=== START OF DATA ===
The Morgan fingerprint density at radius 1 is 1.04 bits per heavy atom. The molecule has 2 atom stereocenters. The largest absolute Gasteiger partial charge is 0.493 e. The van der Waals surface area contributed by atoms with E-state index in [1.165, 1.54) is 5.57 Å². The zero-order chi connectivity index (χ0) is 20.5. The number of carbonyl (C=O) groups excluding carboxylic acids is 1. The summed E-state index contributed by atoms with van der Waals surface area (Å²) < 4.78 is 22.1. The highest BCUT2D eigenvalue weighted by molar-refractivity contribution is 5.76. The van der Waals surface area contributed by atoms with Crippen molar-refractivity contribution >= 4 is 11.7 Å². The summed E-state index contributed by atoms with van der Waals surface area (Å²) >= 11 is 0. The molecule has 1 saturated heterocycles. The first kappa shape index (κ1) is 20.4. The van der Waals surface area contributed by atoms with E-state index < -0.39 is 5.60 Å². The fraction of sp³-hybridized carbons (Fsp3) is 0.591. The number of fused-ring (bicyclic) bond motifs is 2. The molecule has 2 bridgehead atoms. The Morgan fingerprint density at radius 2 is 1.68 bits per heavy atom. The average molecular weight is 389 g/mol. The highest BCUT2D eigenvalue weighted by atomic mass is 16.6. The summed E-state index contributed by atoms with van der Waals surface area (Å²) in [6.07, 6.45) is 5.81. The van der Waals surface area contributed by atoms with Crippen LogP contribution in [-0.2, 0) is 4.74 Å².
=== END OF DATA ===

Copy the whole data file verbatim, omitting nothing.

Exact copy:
The Morgan fingerprint density at radius 1 is 1.04 bits per heavy atom. The molecule has 2 atom stereocenters. The largest absolute Gasteiger partial charge is 0.493 e. The van der Waals surface area contributed by atoms with E-state index in [1.165, 1.54) is 5.57 Å². The zero-order chi connectivity index (χ0) is 20.5. The number of carbonyl (C=O) groups excluding carboxylic acids is 1. The summed E-state index contributed by atoms with van der Waals surface area (Å²) < 4.78 is 22.1. The highest BCUT2D eigenvalue weighted by molar-refractivity contribution is 5.76. The van der Waals surface area contributed by atoms with Crippen molar-refractivity contribution >= 4 is 11.7 Å². The summed E-state index contributed by atoms with van der Waals surface area (Å²) >= 11 is 0. The molecule has 1 saturated heterocycles. The first kappa shape index (κ1) is 20.4. The van der Waals surface area contributed by atoms with E-state index < -0.39 is 5.60 Å². The fraction of sp³-hybridized carbons (Fsp3) is 0.591. The number of fused-ring (bicyclic) bond motifs is 2. The molecule has 2 bridgehead atoms. The Morgan fingerprint density at radius 2 is 1.68 bits per heavy atom. The average molecular weight is 389 g/mol. The highest BCUT2D eigenvalue weighted by atomic mass is 16.6. The summed E-state index contributed by atoms with van der Waals surface area (Å²) in [6.07, 6.45) is 5.81. The van der Waals surface area contributed by atoms with Crippen LogP contribution in [-0.2, 0) is 4.74 Å².